Google to Cut Down on Advertising for Teens in the New Teen Advertising Policy

June 28, 2022

By Lydia Gichuki

In a bid to broaden its ad-serving restrictions for teenagers around the world, Google has introduced a new teen advertising policy.

With the implementation of this policy on 15th August 2022, Google will be able to turn off ad personalization and disallow the serving of ads within sensitive and creative categories.

In essence, it means the company will restrict the amount of personalised and sensitive advertising content seen by users who are under 18.

The content will include sexually suggestive content, alcohol, tobacco, and gambling and body modification.

The policy will apply to Google accounts of individuals over the digital age of consent, 13 years, but under 18 in addition to those policies already implemented in Europe and Australia.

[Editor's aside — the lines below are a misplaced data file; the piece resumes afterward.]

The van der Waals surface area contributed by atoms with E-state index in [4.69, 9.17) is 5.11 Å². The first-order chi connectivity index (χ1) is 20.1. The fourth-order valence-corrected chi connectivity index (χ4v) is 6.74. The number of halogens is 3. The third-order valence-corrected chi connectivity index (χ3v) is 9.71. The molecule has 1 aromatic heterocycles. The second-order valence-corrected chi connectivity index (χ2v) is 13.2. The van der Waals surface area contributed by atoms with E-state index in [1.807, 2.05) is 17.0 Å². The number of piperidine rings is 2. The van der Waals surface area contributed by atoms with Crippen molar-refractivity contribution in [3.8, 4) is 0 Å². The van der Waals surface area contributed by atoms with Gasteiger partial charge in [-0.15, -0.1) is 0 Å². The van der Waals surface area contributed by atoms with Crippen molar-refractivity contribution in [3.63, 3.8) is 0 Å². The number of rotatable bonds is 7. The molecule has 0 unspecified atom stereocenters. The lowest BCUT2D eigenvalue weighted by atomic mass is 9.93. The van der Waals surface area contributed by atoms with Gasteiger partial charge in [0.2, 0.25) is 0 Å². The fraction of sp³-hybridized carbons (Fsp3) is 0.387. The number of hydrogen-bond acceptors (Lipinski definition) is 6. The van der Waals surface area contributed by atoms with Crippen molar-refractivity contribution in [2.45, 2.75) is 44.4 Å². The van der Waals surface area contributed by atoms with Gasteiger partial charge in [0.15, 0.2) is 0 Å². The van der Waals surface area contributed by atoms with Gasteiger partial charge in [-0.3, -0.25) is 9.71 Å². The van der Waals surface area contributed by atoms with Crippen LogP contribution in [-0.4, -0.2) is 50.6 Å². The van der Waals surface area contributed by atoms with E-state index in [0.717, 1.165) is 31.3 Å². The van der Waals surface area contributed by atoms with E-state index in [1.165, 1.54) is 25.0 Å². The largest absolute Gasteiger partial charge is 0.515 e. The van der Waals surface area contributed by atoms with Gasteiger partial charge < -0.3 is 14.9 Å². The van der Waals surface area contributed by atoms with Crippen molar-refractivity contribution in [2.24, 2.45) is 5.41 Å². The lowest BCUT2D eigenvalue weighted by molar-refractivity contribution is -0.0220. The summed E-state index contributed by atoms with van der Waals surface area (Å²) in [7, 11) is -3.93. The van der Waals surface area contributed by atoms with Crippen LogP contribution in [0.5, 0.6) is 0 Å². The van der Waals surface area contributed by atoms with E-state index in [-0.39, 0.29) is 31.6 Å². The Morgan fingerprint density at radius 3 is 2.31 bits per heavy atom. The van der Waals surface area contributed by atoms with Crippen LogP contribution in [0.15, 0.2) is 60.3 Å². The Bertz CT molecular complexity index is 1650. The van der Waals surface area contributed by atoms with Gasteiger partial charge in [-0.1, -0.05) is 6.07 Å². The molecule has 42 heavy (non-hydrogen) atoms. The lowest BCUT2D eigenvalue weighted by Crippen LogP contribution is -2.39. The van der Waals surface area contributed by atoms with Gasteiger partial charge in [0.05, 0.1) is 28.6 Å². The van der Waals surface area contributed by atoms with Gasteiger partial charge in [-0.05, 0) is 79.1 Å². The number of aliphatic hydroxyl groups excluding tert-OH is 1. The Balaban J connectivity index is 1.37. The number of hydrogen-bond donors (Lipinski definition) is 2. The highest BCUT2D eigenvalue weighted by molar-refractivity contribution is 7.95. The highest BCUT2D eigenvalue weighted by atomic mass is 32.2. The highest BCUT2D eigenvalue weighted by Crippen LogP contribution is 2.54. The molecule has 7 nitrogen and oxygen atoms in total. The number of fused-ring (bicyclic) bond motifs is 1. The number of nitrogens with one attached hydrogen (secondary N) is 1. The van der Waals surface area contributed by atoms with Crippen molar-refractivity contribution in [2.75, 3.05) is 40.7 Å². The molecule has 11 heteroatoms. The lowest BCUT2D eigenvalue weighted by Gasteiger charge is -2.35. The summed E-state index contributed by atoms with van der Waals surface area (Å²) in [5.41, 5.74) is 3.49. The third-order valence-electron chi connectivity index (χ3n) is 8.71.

Depersonalization will occur across all Google products, and creative ad screening/filtering will be implemented in Ad Manager, AdSense, and AdMob.

Previous child-directed rules’ provisions, such as the Children’s Online Privacy Protection Act (COPPA), the Age Appropriate Design Code (AADC), and the Australia Online Safety Act (AU OSA), will continue to apply where appropriate.

Google recommends that all advertisers read the following policy to learn about the ad categories that may be restricted.

The move to introduce these policies came after Google was accused of misusing children’s data in the past.

Last year Google said it would turn off its location history feature, which tracks location data, for users under 18 globally.

In addition, Google introduced a new policy for all under-18s and their parents or guardians to request the removal of the young person’s images from Google Image search results.

Further Google’s video-streaming site YouTube last year said it would change the default upload setting to its most private option for teens aged 13-17, where content is seen only by the user and people they choose. Users will still be able to decide to make their content public.

YouTube also removed overly commercial content from its YouTube Kids app.

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